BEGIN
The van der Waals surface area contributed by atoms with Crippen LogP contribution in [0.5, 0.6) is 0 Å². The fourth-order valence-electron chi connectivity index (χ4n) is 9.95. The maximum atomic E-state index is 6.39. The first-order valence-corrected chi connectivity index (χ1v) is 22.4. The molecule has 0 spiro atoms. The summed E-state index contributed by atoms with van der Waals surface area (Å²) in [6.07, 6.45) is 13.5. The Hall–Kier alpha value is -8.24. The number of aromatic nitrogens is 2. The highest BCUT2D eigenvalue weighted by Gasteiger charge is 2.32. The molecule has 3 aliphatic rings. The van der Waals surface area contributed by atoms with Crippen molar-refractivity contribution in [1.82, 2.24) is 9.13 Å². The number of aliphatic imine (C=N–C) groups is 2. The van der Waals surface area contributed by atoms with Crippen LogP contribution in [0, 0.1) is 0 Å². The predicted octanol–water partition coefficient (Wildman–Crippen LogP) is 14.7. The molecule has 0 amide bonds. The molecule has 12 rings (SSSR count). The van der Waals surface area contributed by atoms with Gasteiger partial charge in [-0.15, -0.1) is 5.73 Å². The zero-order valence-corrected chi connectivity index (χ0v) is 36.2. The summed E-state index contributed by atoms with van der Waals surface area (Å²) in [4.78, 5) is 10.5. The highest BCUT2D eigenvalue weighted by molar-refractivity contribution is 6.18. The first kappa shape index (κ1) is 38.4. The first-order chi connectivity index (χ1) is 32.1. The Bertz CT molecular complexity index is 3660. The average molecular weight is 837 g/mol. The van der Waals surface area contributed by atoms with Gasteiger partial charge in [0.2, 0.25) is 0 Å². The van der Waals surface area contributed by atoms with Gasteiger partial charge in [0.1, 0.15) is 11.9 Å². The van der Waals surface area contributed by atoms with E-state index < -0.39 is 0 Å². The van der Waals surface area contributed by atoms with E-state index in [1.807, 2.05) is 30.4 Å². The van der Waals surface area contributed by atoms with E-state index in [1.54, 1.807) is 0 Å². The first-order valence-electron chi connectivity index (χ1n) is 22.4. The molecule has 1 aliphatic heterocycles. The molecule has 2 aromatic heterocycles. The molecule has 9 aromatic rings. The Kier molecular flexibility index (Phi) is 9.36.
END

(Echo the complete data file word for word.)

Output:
The van der Waals surface area contributed by atoms with Crippen LogP contribution in [0.5, 0.6) is 0 Å². The fourth-order valence-electron chi connectivity index (χ4n) is 9.95. The maximum atomic E-state index is 6.39. The first-order valence-corrected chi connectivity index (χ1v) is 22.4. The molecule has 0 spiro atoms. The summed E-state index contributed by atoms with van der Waals surface area (Å²) in [6.07, 6.45) is 13.5. The Hall–Kier alpha value is -8.24. The number of aromatic nitrogens is 2. The highest BCUT2D eigenvalue weighted by Gasteiger charge is 2.32. The molecule has 3 aliphatic rings. The van der Waals surface area contributed by atoms with Crippen molar-refractivity contribution in [1.82, 2.24) is 9.13 Å². The number of aliphatic imine (C=N–C) groups is 2. The van der Waals surface area contributed by atoms with Crippen LogP contribution in [0, 0.1) is 0 Å². The predicted octanol–water partition coefficient (Wildman–Crippen LogP) is 14.7. The molecule has 0 amide bonds. The molecule has 12 rings (SSSR count). The van der Waals surface area contributed by atoms with Gasteiger partial charge in [-0.15, -0.1) is 5.73 Å². The zero-order valence-corrected chi connectivity index (χ0v) is 36.2. The summed E-state index contributed by atoms with van der Waals surface area (Å²) in [4.78, 5) is 10.5. The highest BCUT2D eigenvalue weighted by molar-refractivity contribution is 6.18. The first kappa shape index (κ1) is 38.4. The first-order chi connectivity index (χ1) is 32.1. The Bertz CT molecular complexity index is 3660. The average molecular weight is 837 g/mol. The van der Waals surface area contributed by atoms with Gasteiger partial charge in [0.2, 0.25) is 0 Å². The van der Waals surface area contributed by atoms with Gasteiger partial charge in [0.1, 0.15) is 11.9 Å². The van der Waals surface area contributed by atoms with E-state index < -0.39 is 0 Å². The van der Waals surface area contributed by atoms with E-state index in [1.807, 2.05) is 30.4 Å². The van der Waals surface area contributed by atoms with E-state index in [1.54, 1.807) is 0 Å². The first-order valence-electron chi connectivity index (χ1n) is 22.4. The molecule has 1 aliphatic heterocycles. The molecule has 2 aromatic heterocycles. The molecule has 9 aromatic rings. The Kier molecular flexibility index (Phi) is 9.36.